My daughter is 18 months old and I am proud to say that I am still breastfeeding. When my friends and titas find out that we haven’t weaned yet, they’re shocked, telling me that it’s time to stop. I don’t know if they understand the bond that my daughter and I share when we breastfeed.
Starting Off With Direct Feeding I hardly pumped because whenever I did, the milk I got was close to pitiful—unlike those lucky mothers who pumped for a few minutes and got ounces and ounces of milk, I was lucky to get two. I tried everything—watching comedy shows while pumping to relax, buying a new pump, and taking tons of water and malunggay pills. I even saw an OB GYN lactation consultant who prescribed Motillium to increase my milk supply (do not take this unless you see a doctor first). This is why we mostly direct-fed.
The Dreaded Roadblock: Not Gaining Enough Weight My breastfeeding journey has been a very difficult one. When my daughter was born, she latched right away. It was the most wonderful experience. But things got difficult when we got home (don’t all the stories go this way?) because she would feed almost every hour—and for what felt like hours at a time! This wouldn’t have been a problem had my pedia not said that my daughter wasn’t gaining enough weight.
Then the issues about my milk supply started. I wanted to exclusively breastfeed my daughter and I did not want to mix. No matter what everyone said. This was my choice and something I was going to do right. I felt that I was informed enough and was at an age where I was confident in making the right decision for me and my child—and that was to exclusively breastfeed.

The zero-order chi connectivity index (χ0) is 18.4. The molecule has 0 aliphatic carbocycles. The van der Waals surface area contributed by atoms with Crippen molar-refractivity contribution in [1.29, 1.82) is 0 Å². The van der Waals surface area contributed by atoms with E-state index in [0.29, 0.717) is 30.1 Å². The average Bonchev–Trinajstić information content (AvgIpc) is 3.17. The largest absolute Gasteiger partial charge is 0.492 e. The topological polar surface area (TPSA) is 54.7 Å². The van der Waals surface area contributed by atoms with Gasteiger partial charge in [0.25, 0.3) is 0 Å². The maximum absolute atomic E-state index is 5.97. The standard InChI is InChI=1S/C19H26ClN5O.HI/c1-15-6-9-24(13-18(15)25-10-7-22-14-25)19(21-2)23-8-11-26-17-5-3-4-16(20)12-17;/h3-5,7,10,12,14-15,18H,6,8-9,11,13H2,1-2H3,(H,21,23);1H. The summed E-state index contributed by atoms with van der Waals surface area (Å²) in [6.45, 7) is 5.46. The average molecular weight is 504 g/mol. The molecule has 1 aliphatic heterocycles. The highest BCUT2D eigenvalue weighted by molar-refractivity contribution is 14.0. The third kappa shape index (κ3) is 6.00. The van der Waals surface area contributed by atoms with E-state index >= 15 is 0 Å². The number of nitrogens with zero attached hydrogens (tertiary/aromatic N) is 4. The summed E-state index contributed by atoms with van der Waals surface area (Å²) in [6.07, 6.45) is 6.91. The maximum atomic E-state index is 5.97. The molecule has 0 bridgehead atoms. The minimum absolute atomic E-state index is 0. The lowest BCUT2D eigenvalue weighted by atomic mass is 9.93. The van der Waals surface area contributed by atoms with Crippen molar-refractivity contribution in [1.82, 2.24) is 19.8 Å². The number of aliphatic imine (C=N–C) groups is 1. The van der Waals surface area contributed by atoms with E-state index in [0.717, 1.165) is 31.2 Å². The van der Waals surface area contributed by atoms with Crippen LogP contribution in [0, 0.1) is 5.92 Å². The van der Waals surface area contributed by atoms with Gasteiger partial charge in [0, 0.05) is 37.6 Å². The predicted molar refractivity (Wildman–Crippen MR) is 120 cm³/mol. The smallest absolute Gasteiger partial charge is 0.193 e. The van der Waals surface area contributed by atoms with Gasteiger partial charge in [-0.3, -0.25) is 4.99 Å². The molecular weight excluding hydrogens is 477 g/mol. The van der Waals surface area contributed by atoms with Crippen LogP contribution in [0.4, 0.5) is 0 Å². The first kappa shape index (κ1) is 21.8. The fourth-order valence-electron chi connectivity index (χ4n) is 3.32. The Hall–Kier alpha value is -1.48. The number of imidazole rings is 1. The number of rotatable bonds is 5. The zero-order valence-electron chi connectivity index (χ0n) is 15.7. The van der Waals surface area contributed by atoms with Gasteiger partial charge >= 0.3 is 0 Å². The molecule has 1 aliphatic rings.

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The Magic Of Incredible Support And Solids The stress was driving me crazy. This is where all the research (and the tears) came in. My husband was incredibly supportive and so were my lactation consultants and friends. But each time we went to the pedia, I got the same spiel. It was time to mix. Finally, I begged her to wait till six months. Eventually, my daughter started to gain enough weight to get my pedia off my back. I think it was the time when she started eating solids.
The Result: A Happy, Healthy Toddler I finally weaned from the pump when my daughter hit one. If I had to leave the house, I’d give her fresh milk, but when we were together and she wanted to nurse, I let her. I sometimes wonder why I was so passionate about breastfeeding my daughter. Surely, it would have gone better for me had I just listened to my pedia and everyone else and mixed at the start? Call it hormones or a very determined maternal instinct, but I am incredibly proud to say that I stuck to it and didn’t give up. Today, I still am unsure about weaning. My daughter doesn’t show signs of it. Sometimes I wonder if I’m the one who isn’t ready to wean. But when I look at my happy, healthy little toddler who spontaneously kisses me and puts her arms on her chest (sign language for love), with a smile, I know that I definitely made the right choice.